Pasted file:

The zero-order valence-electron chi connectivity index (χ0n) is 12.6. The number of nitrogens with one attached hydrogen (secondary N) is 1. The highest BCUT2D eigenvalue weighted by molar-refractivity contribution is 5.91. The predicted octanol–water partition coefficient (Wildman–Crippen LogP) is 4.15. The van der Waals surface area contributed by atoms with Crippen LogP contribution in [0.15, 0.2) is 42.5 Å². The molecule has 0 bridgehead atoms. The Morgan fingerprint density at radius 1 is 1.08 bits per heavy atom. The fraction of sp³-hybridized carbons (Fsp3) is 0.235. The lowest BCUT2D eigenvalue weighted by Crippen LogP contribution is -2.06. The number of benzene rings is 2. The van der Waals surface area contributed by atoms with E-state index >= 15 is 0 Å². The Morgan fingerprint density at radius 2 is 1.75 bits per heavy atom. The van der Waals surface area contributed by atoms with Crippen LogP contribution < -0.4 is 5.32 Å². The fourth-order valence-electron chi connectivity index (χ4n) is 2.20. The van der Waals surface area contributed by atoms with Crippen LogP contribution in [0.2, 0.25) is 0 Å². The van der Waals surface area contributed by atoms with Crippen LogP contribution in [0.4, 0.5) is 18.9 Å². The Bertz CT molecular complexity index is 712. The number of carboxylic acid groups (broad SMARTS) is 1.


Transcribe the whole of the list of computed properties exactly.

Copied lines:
The zero-order valence-electron chi connectivity index (χ0n) is 12.6. The number of nitrogens with one attached hydrogen (secondary N) is 1. The highest BCUT2D eigenvalue weighted by molar-refractivity contribution is 5.91. The predicted octanol–water partition coefficient (Wildman–Crippen LogP) is 4.15. The van der Waals surface area contributed by atoms with Crippen LogP contribution in [0.15, 0.2) is 42.5 Å². The molecule has 0 bridgehead atoms. The Morgan fingerprint density at radius 1 is 1.08 bits per heavy atom. The fraction of sp³-hybridized carbons (Fsp3) is 0.235. The lowest BCUT2D eigenvalue weighted by Crippen LogP contribution is -2.06. The number of benzene rings is 2. The van der Waals surface area contributed by atoms with E-state index >= 15 is 0 Å². The Morgan fingerprint density at radius 2 is 1.75 bits per heavy atom. The van der Waals surface area contributed by atoms with Crippen LogP contribution < -0.4 is 5.32 Å². The fourth-order valence-electron chi connectivity index (χ4n) is 2.20. The van der Waals surface area contributed by atoms with Crippen LogP contribution in [0.2, 0.25) is 0 Å². The van der Waals surface area contributed by atoms with Crippen LogP contribution in [0.4, 0.5) is 18.9 Å². The Bertz CT molecular complexity index is 712. The number of carboxylic acid groups (broad SMARTS) is 1.